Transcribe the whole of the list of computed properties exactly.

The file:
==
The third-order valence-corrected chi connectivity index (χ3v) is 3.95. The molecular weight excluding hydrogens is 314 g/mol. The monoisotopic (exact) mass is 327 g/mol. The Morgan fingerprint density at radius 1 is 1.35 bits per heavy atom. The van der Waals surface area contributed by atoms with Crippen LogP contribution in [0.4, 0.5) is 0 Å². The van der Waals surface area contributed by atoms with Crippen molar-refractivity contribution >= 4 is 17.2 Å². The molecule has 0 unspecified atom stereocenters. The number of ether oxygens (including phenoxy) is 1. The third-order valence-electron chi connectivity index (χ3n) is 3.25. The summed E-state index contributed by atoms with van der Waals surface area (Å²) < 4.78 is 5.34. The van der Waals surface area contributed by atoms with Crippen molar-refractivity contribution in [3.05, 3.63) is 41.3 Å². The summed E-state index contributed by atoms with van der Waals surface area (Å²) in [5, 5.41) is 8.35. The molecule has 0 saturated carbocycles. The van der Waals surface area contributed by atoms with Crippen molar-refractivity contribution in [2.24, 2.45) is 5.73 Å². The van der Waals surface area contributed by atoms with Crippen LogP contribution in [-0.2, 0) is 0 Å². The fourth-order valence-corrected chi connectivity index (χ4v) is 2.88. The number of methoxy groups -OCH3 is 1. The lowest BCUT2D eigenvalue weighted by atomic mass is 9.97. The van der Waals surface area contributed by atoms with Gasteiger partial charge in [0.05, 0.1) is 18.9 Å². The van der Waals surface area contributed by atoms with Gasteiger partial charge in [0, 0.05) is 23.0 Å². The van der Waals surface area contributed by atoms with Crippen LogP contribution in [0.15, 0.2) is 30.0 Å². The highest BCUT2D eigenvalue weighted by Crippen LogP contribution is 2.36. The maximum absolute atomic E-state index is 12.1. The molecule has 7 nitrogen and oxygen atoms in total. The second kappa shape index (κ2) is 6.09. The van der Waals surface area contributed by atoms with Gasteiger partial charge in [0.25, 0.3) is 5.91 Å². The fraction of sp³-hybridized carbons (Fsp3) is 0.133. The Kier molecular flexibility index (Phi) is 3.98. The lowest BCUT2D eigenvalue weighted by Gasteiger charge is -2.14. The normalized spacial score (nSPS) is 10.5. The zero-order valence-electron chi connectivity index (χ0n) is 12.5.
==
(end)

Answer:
The third-order valence-corrected chi connectivity index (χ3v) is 3.95. The molecular weight excluding hydrogens is 314 g/mol. The monoisotopic (exact) mass is 327 g/mol. The Morgan fingerprint density at radius 1 is 1.35 bits per heavy atom. The van der Waals surface area contributed by atoms with Crippen LogP contribution in [0.4, 0.5) is 0 Å². The van der Waals surface area contributed by atoms with Crippen molar-refractivity contribution >= 4 is 17.2 Å². The molecule has 0 unspecified atom stereocenters. The number of ether oxygens (including phenoxy) is 1. The third-order valence-electron chi connectivity index (χ3n) is 3.25. The summed E-state index contributed by atoms with van der Waals surface area (Å²) < 4.78 is 5.34. The van der Waals surface area contributed by atoms with Crippen molar-refractivity contribution in [3.05, 3.63) is 41.3 Å². The summed E-state index contributed by atoms with van der Waals surface area (Å²) in [5, 5.41) is 8.35. The molecule has 0 saturated carbocycles. The van der Waals surface area contributed by atoms with Crippen molar-refractivity contribution in [2.24, 2.45) is 5.73 Å². The van der Waals surface area contributed by atoms with Crippen LogP contribution in [-0.2, 0) is 0 Å². The fourth-order valence-corrected chi connectivity index (χ4v) is 2.88. The number of methoxy groups -OCH3 is 1. The lowest BCUT2D eigenvalue weighted by atomic mass is 9.97. The van der Waals surface area contributed by atoms with Gasteiger partial charge in [0.05, 0.1) is 18.9 Å². The van der Waals surface area contributed by atoms with Gasteiger partial charge in [0, 0.05) is 23.0 Å². The van der Waals surface area contributed by atoms with Crippen LogP contribution in [0.15, 0.2) is 30.0 Å². The highest BCUT2D eigenvalue weighted by Crippen LogP contribution is 2.36. The maximum absolute atomic E-state index is 12.1. The molecule has 7 nitrogen and oxygen atoms in total. The second kappa shape index (κ2) is 6.09. The van der Waals surface area contributed by atoms with Gasteiger partial charge in [0.25, 0.3) is 5.91 Å². The fraction of sp³-hybridized carbons (Fsp3) is 0.133. The Kier molecular flexibility index (Phi) is 3.98. The lowest BCUT2D eigenvalue weighted by Gasteiger charge is -2.14. The normalized spacial score (nSPS) is 10.5. The zero-order valence-electron chi connectivity index (χ0n) is 12.5.